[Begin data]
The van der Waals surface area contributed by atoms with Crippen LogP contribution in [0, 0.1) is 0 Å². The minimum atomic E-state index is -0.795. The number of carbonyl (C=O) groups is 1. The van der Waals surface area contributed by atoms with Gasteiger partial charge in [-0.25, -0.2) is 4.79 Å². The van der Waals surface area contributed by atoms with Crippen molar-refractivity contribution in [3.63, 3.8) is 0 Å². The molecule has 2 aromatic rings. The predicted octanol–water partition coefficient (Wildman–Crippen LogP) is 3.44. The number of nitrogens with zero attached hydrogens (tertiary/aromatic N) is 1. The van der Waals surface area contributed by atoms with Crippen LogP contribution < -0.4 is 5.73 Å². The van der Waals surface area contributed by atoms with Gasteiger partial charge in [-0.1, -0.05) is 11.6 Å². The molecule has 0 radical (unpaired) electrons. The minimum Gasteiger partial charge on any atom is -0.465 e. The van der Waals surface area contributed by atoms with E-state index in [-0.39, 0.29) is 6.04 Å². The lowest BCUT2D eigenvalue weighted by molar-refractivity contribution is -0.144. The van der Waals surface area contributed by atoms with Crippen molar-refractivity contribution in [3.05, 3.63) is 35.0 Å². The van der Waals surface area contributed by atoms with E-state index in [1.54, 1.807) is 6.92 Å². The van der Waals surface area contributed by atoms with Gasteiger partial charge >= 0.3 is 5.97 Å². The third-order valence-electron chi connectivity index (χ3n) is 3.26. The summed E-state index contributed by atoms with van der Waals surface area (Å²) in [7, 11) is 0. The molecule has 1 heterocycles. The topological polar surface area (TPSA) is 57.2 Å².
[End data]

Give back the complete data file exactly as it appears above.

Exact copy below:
The van der Waals surface area contributed by atoms with Crippen LogP contribution in [0, 0.1) is 0 Å². The minimum atomic E-state index is -0.795. The number of carbonyl (C=O) groups is 1. The van der Waals surface area contributed by atoms with Gasteiger partial charge in [-0.25, -0.2) is 4.79 Å². The van der Waals surface area contributed by atoms with Crippen molar-refractivity contribution in [3.63, 3.8) is 0 Å². The molecule has 2 aromatic rings. The predicted octanol–water partition coefficient (Wildman–Crippen LogP) is 3.44. The number of nitrogens with zero attached hydrogens (tertiary/aromatic N) is 1. The van der Waals surface area contributed by atoms with Crippen LogP contribution < -0.4 is 5.73 Å². The van der Waals surface area contributed by atoms with Gasteiger partial charge in [-0.1, -0.05) is 11.6 Å². The molecule has 0 radical (unpaired) electrons. The minimum Gasteiger partial charge on any atom is -0.465 e. The van der Waals surface area contributed by atoms with E-state index in [-0.39, 0.29) is 6.04 Å². The lowest BCUT2D eigenvalue weighted by molar-refractivity contribution is -0.144. The van der Waals surface area contributed by atoms with Crippen molar-refractivity contribution in [3.05, 3.63) is 35.0 Å². The van der Waals surface area contributed by atoms with E-state index in [1.54, 1.807) is 6.92 Å². The van der Waals surface area contributed by atoms with Gasteiger partial charge >= 0.3 is 5.97 Å². The third-order valence-electron chi connectivity index (χ3n) is 3.26. The summed E-state index contributed by atoms with van der Waals surface area (Å²) in [7, 11) is 0. The molecule has 1 heterocycles. The topological polar surface area (TPSA) is 57.2 Å².